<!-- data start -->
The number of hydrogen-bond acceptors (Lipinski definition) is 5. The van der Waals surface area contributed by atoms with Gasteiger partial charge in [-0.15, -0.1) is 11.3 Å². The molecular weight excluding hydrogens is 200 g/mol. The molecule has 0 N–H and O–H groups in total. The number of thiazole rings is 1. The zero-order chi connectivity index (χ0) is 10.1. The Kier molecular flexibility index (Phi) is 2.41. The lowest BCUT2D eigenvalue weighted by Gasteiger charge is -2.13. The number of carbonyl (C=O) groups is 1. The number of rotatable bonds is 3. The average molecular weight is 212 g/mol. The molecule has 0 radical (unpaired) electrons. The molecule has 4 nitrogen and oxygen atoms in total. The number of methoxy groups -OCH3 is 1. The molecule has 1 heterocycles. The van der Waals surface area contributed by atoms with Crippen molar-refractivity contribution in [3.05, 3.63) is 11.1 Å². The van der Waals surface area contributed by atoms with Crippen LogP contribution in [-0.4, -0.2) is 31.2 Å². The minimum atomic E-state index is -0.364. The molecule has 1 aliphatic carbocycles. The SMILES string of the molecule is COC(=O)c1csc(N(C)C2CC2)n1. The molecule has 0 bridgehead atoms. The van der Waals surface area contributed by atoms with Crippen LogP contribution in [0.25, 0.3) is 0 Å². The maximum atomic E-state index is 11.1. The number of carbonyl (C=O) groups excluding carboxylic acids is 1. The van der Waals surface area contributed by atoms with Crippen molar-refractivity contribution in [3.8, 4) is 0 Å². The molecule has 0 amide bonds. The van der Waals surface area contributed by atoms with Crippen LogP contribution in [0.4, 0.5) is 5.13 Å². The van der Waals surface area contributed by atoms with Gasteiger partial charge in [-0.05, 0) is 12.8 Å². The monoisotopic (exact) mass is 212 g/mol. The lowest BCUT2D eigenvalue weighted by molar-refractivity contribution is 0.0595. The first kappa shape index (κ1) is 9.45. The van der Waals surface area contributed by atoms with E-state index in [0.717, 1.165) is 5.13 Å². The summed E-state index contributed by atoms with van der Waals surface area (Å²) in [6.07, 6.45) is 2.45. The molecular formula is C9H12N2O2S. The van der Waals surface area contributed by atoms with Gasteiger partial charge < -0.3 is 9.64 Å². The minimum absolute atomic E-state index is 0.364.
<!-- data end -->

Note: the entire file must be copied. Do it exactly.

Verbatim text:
The number of hydrogen-bond acceptors (Lipinski definition) is 5. The van der Waals surface area contributed by atoms with Gasteiger partial charge in [-0.15, -0.1) is 11.3 Å². The molecular weight excluding hydrogens is 200 g/mol. The molecule has 0 N–H and O–H groups in total. The number of thiazole rings is 1. The zero-order chi connectivity index (χ0) is 10.1. The Kier molecular flexibility index (Phi) is 2.41. The lowest BCUT2D eigenvalue weighted by Gasteiger charge is -2.13. The number of carbonyl (C=O) groups is 1. The number of rotatable bonds is 3. The average molecular weight is 212 g/mol. The molecule has 0 radical (unpaired) electrons. The molecule has 4 nitrogen and oxygen atoms in total. The number of methoxy groups -OCH3 is 1. The molecule has 1 heterocycles. The van der Waals surface area contributed by atoms with Crippen molar-refractivity contribution in [3.05, 3.63) is 11.1 Å². The van der Waals surface area contributed by atoms with Crippen LogP contribution in [-0.4, -0.2) is 31.2 Å². The minimum atomic E-state index is -0.364. The molecule has 1 aliphatic carbocycles. The SMILES string of the molecule is COC(=O)c1csc(N(C)C2CC2)n1. The molecule has 0 bridgehead atoms. The van der Waals surface area contributed by atoms with Crippen LogP contribution in [0.25, 0.3) is 0 Å². The maximum atomic E-state index is 11.1. The number of carbonyl (C=O) groups excluding carboxylic acids is 1. The van der Waals surface area contributed by atoms with Crippen molar-refractivity contribution in [3.8, 4) is 0 Å². The molecule has 0 amide bonds. The van der Waals surface area contributed by atoms with Crippen LogP contribution in [0.4, 0.5) is 5.13 Å². The van der Waals surface area contributed by atoms with Gasteiger partial charge in [-0.05, 0) is 12.8 Å². The monoisotopic (exact) mass is 212 g/mol. The lowest BCUT2D eigenvalue weighted by molar-refractivity contribution is 0.0595. The first kappa shape index (κ1) is 9.45. The van der Waals surface area contributed by atoms with E-state index in [0.717, 1.165) is 5.13 Å². The summed E-state index contributed by atoms with van der Waals surface area (Å²) in [6.07, 6.45) is 2.45. The molecular formula is C9H12N2O2S. The van der Waals surface area contributed by atoms with Gasteiger partial charge < -0.3 is 9.64 Å². The minimum absolute atomic E-state index is 0.364.